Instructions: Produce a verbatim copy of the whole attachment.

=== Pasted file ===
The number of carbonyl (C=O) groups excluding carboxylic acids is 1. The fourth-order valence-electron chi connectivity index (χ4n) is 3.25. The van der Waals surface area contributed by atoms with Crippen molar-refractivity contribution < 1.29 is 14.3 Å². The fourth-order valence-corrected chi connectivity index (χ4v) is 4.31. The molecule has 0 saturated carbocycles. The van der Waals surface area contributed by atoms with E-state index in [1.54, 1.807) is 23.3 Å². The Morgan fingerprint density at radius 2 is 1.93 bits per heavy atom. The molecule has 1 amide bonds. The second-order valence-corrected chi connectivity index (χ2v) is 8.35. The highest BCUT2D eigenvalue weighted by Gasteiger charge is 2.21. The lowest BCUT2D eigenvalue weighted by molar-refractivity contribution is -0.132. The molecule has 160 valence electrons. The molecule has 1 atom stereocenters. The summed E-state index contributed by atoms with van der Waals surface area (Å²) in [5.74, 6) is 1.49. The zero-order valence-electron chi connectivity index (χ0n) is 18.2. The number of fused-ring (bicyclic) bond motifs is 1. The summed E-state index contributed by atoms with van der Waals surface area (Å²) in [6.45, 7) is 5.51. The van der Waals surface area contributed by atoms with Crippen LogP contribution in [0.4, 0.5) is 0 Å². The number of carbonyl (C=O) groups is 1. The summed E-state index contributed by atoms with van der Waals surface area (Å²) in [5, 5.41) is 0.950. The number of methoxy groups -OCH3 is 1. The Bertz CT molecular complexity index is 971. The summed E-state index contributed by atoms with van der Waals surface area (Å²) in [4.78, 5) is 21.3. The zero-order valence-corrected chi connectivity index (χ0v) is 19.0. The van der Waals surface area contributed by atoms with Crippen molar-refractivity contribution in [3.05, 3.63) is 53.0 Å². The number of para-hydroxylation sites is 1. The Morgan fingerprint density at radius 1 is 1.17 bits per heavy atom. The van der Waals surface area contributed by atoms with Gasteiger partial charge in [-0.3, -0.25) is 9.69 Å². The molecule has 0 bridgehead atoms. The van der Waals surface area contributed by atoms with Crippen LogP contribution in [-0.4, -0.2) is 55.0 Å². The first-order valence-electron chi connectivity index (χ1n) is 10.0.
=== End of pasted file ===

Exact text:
The number of carbonyl (C=O) groups excluding carboxylic acids is 1. The fourth-order valence-electron chi connectivity index (χ4n) is 3.25. The van der Waals surface area contributed by atoms with Crippen molar-refractivity contribution < 1.29 is 14.3 Å². The fourth-order valence-corrected chi connectivity index (χ4v) is 4.31. The molecule has 0 saturated carbocycles. The van der Waals surface area contributed by atoms with E-state index in [1.54, 1.807) is 23.3 Å². The Morgan fingerprint density at radius 2 is 1.93 bits per heavy atom. The molecule has 1 amide bonds. The second-order valence-corrected chi connectivity index (χ2v) is 8.35. The highest BCUT2D eigenvalue weighted by Gasteiger charge is 2.21. The lowest BCUT2D eigenvalue weighted by molar-refractivity contribution is -0.132. The molecule has 160 valence electrons. The molecule has 1 atom stereocenters. The summed E-state index contributed by atoms with van der Waals surface area (Å²) in [5.74, 6) is 1.49. The zero-order valence-electron chi connectivity index (χ0n) is 18.2. The number of fused-ring (bicyclic) bond motifs is 1. The summed E-state index contributed by atoms with van der Waals surface area (Å²) in [6.45, 7) is 5.51. The van der Waals surface area contributed by atoms with Crippen LogP contribution in [0.4, 0.5) is 0 Å². The number of carbonyl (C=O) groups is 1. The summed E-state index contributed by atoms with van der Waals surface area (Å²) in [5, 5.41) is 0.950. The number of methoxy groups -OCH3 is 1. The Bertz CT molecular complexity index is 971. The summed E-state index contributed by atoms with van der Waals surface area (Å²) in [4.78, 5) is 21.3. The zero-order valence-corrected chi connectivity index (χ0v) is 19.0. The van der Waals surface area contributed by atoms with Crippen molar-refractivity contribution in [3.05, 3.63) is 53.0 Å². The number of para-hydroxylation sites is 1. The Morgan fingerprint density at radius 1 is 1.17 bits per heavy atom. The van der Waals surface area contributed by atoms with Gasteiger partial charge in [-0.3, -0.25) is 9.69 Å². The molecule has 0 bridgehead atoms. The van der Waals surface area contributed by atoms with Crippen LogP contribution in [-0.4, -0.2) is 55.0 Å². The first-order valence-electron chi connectivity index (χ1n) is 10.0.